It starts subtly. Your pulse slows slightly… slightly. Not enough to stop taking your blood pressure pills, of course, but enough that you almost forget to take them.Then the persistent eye twitch you’d feared signaled some malevolent disease, but which your doctor assures you is “just” stress, fades away. You hardly notice. You’re absorbed in watching the way the sunlight dapples the forest floor, listening to the deep swelling call in the background (is that a duck or a frog?). You breathe deeply, filling your nostrils with a heady mix of oak, pine, pollen, and the distinctive earthy smell of humus. Now imagine that this visit to the forest was medically prescribed.
photo by tciriello, on Flickr
For as long as we‘ve cloaked ourselves in cities, there have been those contrarians – writers, poets, and naturalists – exalting natural spaces, likening forests to cathedrals, and hikes to prayer. Their sentiment has often been met with eye rolling criticism, but in Japan, this casual practice of strolling through the woods has received scientific – and medical – approval. What the Japanese call Shinrin-yoku or “forest bathing” has, since the 1980’s, been supported by a growing body of research linking a whiff of forest air, or a ramble through a green space, to a form of inoculation against stress-related disorders like anxiety, depression, and anger, as well as diseases like diabetes and cancer.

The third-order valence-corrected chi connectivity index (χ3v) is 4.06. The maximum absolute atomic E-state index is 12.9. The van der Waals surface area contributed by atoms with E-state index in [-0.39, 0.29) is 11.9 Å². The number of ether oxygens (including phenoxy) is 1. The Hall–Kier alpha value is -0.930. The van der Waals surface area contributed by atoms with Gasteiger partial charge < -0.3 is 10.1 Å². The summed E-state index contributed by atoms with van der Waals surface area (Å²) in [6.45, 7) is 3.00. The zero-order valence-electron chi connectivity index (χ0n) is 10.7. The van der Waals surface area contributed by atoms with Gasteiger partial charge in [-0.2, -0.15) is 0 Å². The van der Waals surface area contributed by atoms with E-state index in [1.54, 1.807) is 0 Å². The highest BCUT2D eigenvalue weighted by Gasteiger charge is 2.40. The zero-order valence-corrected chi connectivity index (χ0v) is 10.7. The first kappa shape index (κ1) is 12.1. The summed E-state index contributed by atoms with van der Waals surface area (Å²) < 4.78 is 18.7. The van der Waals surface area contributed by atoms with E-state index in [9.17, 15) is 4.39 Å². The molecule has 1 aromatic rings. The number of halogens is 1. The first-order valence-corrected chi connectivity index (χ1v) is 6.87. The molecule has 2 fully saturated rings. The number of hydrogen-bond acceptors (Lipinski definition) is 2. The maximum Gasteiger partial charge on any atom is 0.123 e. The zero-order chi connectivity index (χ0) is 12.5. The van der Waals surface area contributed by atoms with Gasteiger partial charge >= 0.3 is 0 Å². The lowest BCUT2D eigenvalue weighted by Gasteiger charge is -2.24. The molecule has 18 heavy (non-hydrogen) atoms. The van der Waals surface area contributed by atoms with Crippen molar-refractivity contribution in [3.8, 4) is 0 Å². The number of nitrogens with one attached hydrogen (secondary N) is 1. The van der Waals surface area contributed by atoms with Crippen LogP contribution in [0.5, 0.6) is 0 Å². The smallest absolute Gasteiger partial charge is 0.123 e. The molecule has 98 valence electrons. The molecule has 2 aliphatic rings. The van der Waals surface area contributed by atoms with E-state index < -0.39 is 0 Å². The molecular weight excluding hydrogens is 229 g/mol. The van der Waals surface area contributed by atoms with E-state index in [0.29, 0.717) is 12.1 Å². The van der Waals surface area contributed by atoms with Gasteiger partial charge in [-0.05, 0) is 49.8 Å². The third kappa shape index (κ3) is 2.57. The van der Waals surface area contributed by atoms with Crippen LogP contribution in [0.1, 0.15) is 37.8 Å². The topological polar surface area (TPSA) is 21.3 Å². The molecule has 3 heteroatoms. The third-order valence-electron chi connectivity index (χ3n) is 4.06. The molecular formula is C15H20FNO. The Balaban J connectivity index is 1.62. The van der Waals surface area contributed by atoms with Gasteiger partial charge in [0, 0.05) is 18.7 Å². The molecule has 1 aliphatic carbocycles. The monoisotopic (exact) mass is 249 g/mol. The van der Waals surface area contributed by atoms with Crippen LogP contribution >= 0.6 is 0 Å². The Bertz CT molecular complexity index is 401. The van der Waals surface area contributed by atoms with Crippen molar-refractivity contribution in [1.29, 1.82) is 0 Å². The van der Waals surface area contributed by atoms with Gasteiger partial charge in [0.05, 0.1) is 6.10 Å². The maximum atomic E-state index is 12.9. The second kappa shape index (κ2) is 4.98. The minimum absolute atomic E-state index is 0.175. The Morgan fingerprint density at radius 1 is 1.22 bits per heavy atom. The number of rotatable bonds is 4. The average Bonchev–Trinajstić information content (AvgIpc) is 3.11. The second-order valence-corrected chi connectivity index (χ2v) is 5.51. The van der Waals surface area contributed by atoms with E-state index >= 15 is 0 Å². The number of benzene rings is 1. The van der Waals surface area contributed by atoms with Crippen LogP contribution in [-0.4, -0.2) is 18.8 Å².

One of the earliest studies on this topic, published in 1984, found that simply looking at green spaces through a window increased the post-operative recovery rate of surgical patients when compared to the recovery rates of patients whose windows faced a wall. More recently, studies have shown that forest environments promote lower levels of cortisol (the stress hormone), lower pulse rates, and lower blood pressure. Recent studies have also found that a stroll through nature can improve concentration as well as mood, and that these benefits extend even to participants with major depressive disorders.
Although a saunter through the woods or a ramble through a meadow can be as mood altering as Prozac (but with fewer side effects), Americans are still retreating to the diminutive indoors at record numbers. “Across the board, there has been a decline in the amount of time we’re spending outdoors,” says Jane Chang, program manager of health and environment at the National Environmental Education Foundation. According to the US EPA, Americans spend, on average, 90 percent of their time indoors, where concentrations of certain pollutants can be two to five times higher than outdoor concentrations (and up to 100 times higher in some cases).
Nowhere, perhaps, is the situation as stark as it is with America’s children, who experienced a 50 percent decline in the amount of time spent playing outdoors between 1997 and 2003 “There has been a cultural shift, where our parents and our grandparents went outside, but it’s skipped a generation,” says Kristin Wheeler of the California Bay Area-based Institute at the Golden Gate, an organization that works to get people outside and onto public lands. “You talk to kids now and they’re so resistant to getting outside.”
Jane Chang, whose organization trains medical professionals to incorporate pediatric environmental health into their healthcare practices, adds: “At every training, there’s always someone who will raise their hand and say that when they were young their parents would say go outside and play and they wouldn’t return home until dinner time. That isn’t true anymore.”